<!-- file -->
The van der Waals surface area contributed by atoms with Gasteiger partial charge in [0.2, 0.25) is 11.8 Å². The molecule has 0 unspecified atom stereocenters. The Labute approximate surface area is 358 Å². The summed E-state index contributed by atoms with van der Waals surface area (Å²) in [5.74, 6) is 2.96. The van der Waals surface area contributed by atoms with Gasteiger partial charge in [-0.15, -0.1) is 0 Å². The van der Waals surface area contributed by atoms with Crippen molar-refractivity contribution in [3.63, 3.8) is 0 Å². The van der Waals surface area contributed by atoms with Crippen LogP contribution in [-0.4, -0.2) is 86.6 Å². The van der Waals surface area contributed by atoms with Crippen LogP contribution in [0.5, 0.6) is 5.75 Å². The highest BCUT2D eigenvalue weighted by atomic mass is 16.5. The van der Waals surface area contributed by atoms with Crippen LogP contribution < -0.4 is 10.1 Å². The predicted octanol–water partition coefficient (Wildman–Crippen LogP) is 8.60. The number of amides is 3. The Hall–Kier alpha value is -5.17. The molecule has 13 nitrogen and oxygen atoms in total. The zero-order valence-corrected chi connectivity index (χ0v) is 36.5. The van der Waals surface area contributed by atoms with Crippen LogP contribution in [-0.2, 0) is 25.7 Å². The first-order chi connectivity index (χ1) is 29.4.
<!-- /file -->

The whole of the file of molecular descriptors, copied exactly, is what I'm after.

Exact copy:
The van der Waals surface area contributed by atoms with Gasteiger partial charge in [0.2, 0.25) is 11.8 Å². The molecule has 0 unspecified atom stereocenters. The Labute approximate surface area is 358 Å². The summed E-state index contributed by atoms with van der Waals surface area (Å²) in [5.74, 6) is 2.96. The van der Waals surface area contributed by atoms with Gasteiger partial charge in [-0.15, -0.1) is 0 Å². The van der Waals surface area contributed by atoms with Crippen molar-refractivity contribution in [3.63, 3.8) is 0 Å². The van der Waals surface area contributed by atoms with Crippen LogP contribution in [-0.4, -0.2) is 86.6 Å². The van der Waals surface area contributed by atoms with Crippen LogP contribution in [0.5, 0.6) is 5.75 Å². The highest BCUT2D eigenvalue weighted by atomic mass is 16.5. The van der Waals surface area contributed by atoms with Crippen LogP contribution < -0.4 is 10.1 Å². The predicted octanol–water partition coefficient (Wildman–Crippen LogP) is 8.60. The number of amides is 3. The Hall–Kier alpha value is -5.17. The molecule has 13 nitrogen and oxygen atoms in total. The zero-order valence-corrected chi connectivity index (χ0v) is 36.5. The van der Waals surface area contributed by atoms with Crippen LogP contribution in [-0.2, 0) is 25.7 Å². The first-order chi connectivity index (χ1) is 29.4.